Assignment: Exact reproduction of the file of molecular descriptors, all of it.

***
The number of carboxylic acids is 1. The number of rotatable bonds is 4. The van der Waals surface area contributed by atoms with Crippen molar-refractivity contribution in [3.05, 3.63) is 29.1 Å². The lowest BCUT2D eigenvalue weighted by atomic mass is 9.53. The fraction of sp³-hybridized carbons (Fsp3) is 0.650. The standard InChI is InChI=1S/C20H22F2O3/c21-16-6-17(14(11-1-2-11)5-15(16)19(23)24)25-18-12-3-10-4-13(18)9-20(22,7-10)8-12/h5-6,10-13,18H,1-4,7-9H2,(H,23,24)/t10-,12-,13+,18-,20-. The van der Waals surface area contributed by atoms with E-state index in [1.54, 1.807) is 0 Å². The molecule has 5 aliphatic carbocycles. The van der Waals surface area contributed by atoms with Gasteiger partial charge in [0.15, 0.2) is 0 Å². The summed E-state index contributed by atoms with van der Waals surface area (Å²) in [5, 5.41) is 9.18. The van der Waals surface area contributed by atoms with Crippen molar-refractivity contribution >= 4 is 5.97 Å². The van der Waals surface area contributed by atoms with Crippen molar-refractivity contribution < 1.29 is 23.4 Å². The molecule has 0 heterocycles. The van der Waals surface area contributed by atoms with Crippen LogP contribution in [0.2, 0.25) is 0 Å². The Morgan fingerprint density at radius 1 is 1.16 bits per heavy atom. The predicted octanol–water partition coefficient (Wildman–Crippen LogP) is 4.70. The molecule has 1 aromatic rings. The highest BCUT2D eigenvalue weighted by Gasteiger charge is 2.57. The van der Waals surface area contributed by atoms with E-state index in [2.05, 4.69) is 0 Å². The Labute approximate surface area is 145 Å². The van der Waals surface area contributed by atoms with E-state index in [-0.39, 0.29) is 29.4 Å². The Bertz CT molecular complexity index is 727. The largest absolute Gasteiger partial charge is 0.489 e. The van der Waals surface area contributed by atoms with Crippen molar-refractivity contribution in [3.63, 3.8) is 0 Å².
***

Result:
The number of carboxylic acids is 1. The number of rotatable bonds is 4. The van der Waals surface area contributed by atoms with Crippen molar-refractivity contribution in [3.05, 3.63) is 29.1 Å². The lowest BCUT2D eigenvalue weighted by atomic mass is 9.53. The fraction of sp³-hybridized carbons (Fsp3) is 0.650. The standard InChI is InChI=1S/C20H22F2O3/c21-16-6-17(14(11-1-2-11)5-15(16)19(23)24)25-18-12-3-10-4-13(18)9-20(22,7-10)8-12/h5-6,10-13,18H,1-4,7-9H2,(H,23,24)/t10-,12-,13+,18-,20-. The van der Waals surface area contributed by atoms with E-state index in [1.54, 1.807) is 0 Å². The molecule has 5 aliphatic carbocycles. The van der Waals surface area contributed by atoms with Gasteiger partial charge in [0.15, 0.2) is 0 Å². The summed E-state index contributed by atoms with van der Waals surface area (Å²) in [5, 5.41) is 9.18. The van der Waals surface area contributed by atoms with Crippen molar-refractivity contribution >= 4 is 5.97 Å². The van der Waals surface area contributed by atoms with Crippen molar-refractivity contribution < 1.29 is 23.4 Å². The molecule has 0 heterocycles. The van der Waals surface area contributed by atoms with Crippen LogP contribution in [0.2, 0.25) is 0 Å². The Morgan fingerprint density at radius 1 is 1.16 bits per heavy atom. The predicted octanol–water partition coefficient (Wildman–Crippen LogP) is 4.70. The molecule has 1 aromatic rings. The highest BCUT2D eigenvalue weighted by Gasteiger charge is 2.57. The van der Waals surface area contributed by atoms with E-state index in [2.05, 4.69) is 0 Å². The Labute approximate surface area is 145 Å². The van der Waals surface area contributed by atoms with E-state index in [-0.39, 0.29) is 29.4 Å². The Bertz CT molecular complexity index is 727. The largest absolute Gasteiger partial charge is 0.489 e. The van der Waals surface area contributed by atoms with Crippen molar-refractivity contribution in [3.63, 3.8) is 0 Å².